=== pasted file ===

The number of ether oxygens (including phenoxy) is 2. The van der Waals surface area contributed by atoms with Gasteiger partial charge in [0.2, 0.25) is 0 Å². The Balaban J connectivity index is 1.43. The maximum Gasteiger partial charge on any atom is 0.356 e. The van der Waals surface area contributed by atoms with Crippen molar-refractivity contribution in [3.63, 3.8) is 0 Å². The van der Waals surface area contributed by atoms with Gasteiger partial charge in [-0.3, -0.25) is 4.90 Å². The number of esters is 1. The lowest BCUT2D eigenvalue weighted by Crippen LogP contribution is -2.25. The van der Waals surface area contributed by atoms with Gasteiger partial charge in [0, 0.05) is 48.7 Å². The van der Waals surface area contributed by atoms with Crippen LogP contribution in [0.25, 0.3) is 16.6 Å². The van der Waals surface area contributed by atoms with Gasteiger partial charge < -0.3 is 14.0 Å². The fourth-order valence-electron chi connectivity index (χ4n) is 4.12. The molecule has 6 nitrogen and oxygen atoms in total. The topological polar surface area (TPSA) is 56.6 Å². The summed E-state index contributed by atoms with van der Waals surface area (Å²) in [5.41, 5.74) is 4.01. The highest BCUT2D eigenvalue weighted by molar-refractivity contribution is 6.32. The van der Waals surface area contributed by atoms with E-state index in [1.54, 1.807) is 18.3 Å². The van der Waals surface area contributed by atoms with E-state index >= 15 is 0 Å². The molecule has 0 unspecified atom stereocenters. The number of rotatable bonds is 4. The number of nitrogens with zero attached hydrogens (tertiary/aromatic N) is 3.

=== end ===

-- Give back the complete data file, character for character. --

The number of ether oxygens (including phenoxy) is 2. The van der Waals surface area contributed by atoms with Gasteiger partial charge in [0.2, 0.25) is 0 Å². The Balaban J connectivity index is 1.43. The maximum Gasteiger partial charge on any atom is 0.356 e. The van der Waals surface area contributed by atoms with Crippen molar-refractivity contribution in [3.63, 3.8) is 0 Å². The van der Waals surface area contributed by atoms with Gasteiger partial charge in [-0.3, -0.25) is 4.90 Å². The number of esters is 1. The lowest BCUT2D eigenvalue weighted by Crippen LogP contribution is -2.25. The van der Waals surface area contributed by atoms with Gasteiger partial charge in [0, 0.05) is 48.7 Å². The van der Waals surface area contributed by atoms with Crippen LogP contribution in [0.25, 0.3) is 16.6 Å². The van der Waals surface area contributed by atoms with Gasteiger partial charge < -0.3 is 14.0 Å². The fourth-order valence-electron chi connectivity index (χ4n) is 4.12. The molecule has 6 nitrogen and oxygen atoms in total. The topological polar surface area (TPSA) is 56.6 Å². The summed E-state index contributed by atoms with van der Waals surface area (Å²) in [5.41, 5.74) is 4.01. The highest BCUT2D eigenvalue weighted by molar-refractivity contribution is 6.32. The van der Waals surface area contributed by atoms with E-state index in [1.54, 1.807) is 18.3 Å². The van der Waals surface area contributed by atoms with E-state index >= 15 is 0 Å². The molecule has 0 unspecified atom stereocenters. The number of rotatable bonds is 4. The number of nitrogens with zero attached hydrogens (tertiary/aromatic N) is 3.